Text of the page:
November 1, 2018
Cardiothoracic surgeon Frank Cole Spencer, MD, FACS, Past-President of the American College of Surgeons (ACS), died July 23 at the age of 92. Dr. Spencer was a distinguished surgeon, patient care advocate, and leader in the surgical community. During his 60 years as an ACS Fellow, Dr. Spencer served the organization and the surgical profession in a variety of leadership capacities.
Great talent and seminal contributions often spring from motivated individuals whose humble beginnings, extraordinary drive, and exemplary commitment to the pursuit of excellence lead to a career of the highest achievement. Dr. Spencer’s life and successful career clearly illustrate these principles.1
Dr. Spencer has been quoted as saying, “I thank the good Lord for giving me a good brain, access to good education, and teachers who truly wanted me to succeed.” He was born on a farm in rural Haskell County, West Texas. His role model was his paternal grandfather, a physician. The odds were against this boy, educated by dedicated parents and schooled in a two-room schoolhouse, even going to college. The determination of his parents to provide him with an education and opportunity, coupled with a high school science teacher who fueled his curiosity, helped make his dreams a reality.
Dr. Spencer in New York, 1968
Dr. Spencer entered North Texas State College, Denton, at 15 years old. A great teacher and mentor, James L. Carrico, PhD, chair of the department of chemistry, recognized potential in “Frank” and chose him as laboratory assistant. Dr. Spencer recalled that Dr. Carrico instilled the students “with the excitement of learning and a warm paternalism, virtually adopting them as foster children.” Dr. Carrico’s mentorship, combined with an innate desire for excellence and a farming background, made Dr. Spencer “an incurable workaholic.”
Dr. Spencer entered Vanderbilt School of Medicine, Nashville, TN, at the age of 17. Surgery beckoned him. He was a member of the Alpha Omega Alpha Honor Medical Society and graduated at the top of his class. The element of luck, a common component in many great careers, put him in the right place at the right time. He went on to complete an internship under Alfred Blalock, MD, FACS, at Johns Hopkins Hospital, Baltimore, MD, which exposed Dr. Spencer to the pioneering work being performed in the new field of cardiac surgery. At Hopkins, he was surrounded by an incredible collection of talented residents and faculty who were working with Dr. Blalock at this pivotal time.
After his internship year, Dr. Spencer accompanied William P. Longmire, MD, FACS, to the University of California, Los Angeles (UCLA), to work in the newly developed department of surgery. He worked clinically and in the laboratory with William Muller, MD, FACS, and James Maloney, MD, FACS. However, he left UCLA to serve in the U.S. Navy Medical Corp (1951–1953) during the Korean War.
Dr. Spencer’s interest, curiosity, and dedication to his patients were a constant theme throughout his career. As a young surgeon at Hopkins and UCLA, he learned how to repair arteries. Dr. Spencer was disappointed to see the typical clinical course of injury to the leg leading to gangrene and amputation, in part because of the standard practice of arterial ligation of the injured vessel. Ligation was the treatment of choice after World War II because of the often long delay from injury to surgical treatment. In Korea, the Mobile Army Surgical Hospital unit allowed early evacuation by helicopter, leading to the opportunity for a change in practice and performance of early arterial repair.
Seeking permission from the authorities to attempt the repair of injured vessels on a trial basis was a seminal event in Dr. Spencer’s career. After failing to receive clearance for several weeks, he decided to proceed with performing the repair of arterial injuries, even at the risk of court martial. During the next nine months, more than 150 repairs were performed, with an 80 to 90 percent success rate. The results were published in the Annals of Surgery and changed military surgical policy.2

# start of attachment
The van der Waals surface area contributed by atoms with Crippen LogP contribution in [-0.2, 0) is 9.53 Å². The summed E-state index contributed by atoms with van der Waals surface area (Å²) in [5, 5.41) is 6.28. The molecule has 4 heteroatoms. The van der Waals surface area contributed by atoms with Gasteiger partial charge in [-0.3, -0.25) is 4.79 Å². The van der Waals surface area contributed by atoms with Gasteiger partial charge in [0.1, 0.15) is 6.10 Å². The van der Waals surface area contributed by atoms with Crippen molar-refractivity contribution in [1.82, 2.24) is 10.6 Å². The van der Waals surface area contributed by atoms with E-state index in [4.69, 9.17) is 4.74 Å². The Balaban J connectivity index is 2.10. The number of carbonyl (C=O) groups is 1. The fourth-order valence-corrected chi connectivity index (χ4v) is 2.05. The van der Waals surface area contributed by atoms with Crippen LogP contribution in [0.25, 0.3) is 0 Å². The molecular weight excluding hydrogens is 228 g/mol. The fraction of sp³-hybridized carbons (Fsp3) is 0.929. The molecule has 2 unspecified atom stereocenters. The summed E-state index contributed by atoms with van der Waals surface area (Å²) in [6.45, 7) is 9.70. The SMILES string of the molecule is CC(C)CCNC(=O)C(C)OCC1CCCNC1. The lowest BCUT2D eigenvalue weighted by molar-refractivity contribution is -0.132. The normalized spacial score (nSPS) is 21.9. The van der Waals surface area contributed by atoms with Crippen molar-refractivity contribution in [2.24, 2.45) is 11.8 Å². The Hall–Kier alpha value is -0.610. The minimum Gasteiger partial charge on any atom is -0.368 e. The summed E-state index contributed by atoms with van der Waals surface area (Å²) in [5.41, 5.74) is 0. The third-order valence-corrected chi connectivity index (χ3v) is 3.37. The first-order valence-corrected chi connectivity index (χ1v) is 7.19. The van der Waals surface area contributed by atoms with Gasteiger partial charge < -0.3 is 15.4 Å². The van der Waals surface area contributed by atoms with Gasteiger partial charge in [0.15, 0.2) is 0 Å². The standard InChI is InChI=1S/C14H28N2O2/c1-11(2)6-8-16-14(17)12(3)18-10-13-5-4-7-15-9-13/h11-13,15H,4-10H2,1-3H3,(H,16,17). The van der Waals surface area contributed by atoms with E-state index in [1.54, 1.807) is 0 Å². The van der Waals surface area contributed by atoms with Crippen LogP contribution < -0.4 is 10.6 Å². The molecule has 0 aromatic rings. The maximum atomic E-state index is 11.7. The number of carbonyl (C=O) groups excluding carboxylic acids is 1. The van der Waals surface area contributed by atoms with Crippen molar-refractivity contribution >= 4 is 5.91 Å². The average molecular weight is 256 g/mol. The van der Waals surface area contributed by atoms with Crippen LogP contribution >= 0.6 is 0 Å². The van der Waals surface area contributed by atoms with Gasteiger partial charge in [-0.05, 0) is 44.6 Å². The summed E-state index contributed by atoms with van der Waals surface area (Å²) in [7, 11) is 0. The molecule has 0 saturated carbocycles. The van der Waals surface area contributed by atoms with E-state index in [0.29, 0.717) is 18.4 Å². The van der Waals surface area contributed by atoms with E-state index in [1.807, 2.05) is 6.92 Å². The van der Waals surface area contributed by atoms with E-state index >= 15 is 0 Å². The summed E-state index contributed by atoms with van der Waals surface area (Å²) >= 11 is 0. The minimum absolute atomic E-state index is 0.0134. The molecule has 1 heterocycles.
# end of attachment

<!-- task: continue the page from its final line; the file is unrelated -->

Dr. Spencer’s ACS Presidential portrait
Dr. Spencer remarked, “I could not live with myself if I was forced to take someone’s leg off when it was not necessary.” Instead of being court martialled, Dr. Spencer received the Legion of Merit Award, which led him to national recognition. “I became a boy hero, much to my embarrassment…but arterial repair in Korea benefited more people than anything I’ve ever done,” he said. It is not surprising that his ACS Presidential address in 1990 was titled The Vital Role in Medicine of Commitment to the Patient.3
After discharge, he returned to Johns Hopkins to complete his surgical residency under Dr. Blalock. The Hopkins years included six years on the faculty, where he matured into an innovative surgeon, a gifted teacher, and a mentor to students and residents. These years were among the most innovative and exciting in the development of the field of cardiac surgery.
In 1961, Benjamin Eiseman, MD, FACS, recruited Dr. Spencer to become professor of surgery at the University of Kentucky, Lexington. Five years later, Dr. Spencer accepted the position of the George David Stewart Professor and Chairman, department of surgery, New York University (NYU) School of Medicine, New York. He served in that capacity for 32 years, establishing one of the great surgical departments in terms of clinical volume, innovative research, and superb residency training. From 2002 until shortly before his death, he remained active at his beloved NYU as chairman of clinical facilities and development, as well as director of patient safety.
Dr. Spencer’s wise counsel and leadership resulted in his election to high office in several professional organizations in American surgery. Prior to serving as ACS President (1990–1991), Dr. Spencer was an ACS Regent, serving as Chair (1987−1989) and as a member, Board of Regents (1980−1989). Other ACS leadership positions in which he served are as follows: Chair, Ad Hoc Committee on Professional Liability (1982−1986); Chair, Scholarships Committee (1984−1987); Chair, Central Judiciary Committee (1985−1987); and Chair and Consultant, Committee on Patient Safety and Quality Improvement (1986−1996 and 1998−2012, respectively). In 1979, he delivered the John H. Gibbon, Jr., Lecture at the ACS Clinical Congress—Competence and Compassion: Two Qualities of Surgical Excellence.4
Outside of the ACS, he was president of the Society of Clinical Surgery (1974–1975), New York Surgical Society (1976), Johns Hopkins Medical and Surgical Association (1994–1995), New York Center for Liver Transplantation (1994), American Association for Thoracic Surgery (1982–1983), and the American Surgical Association (1997–1998).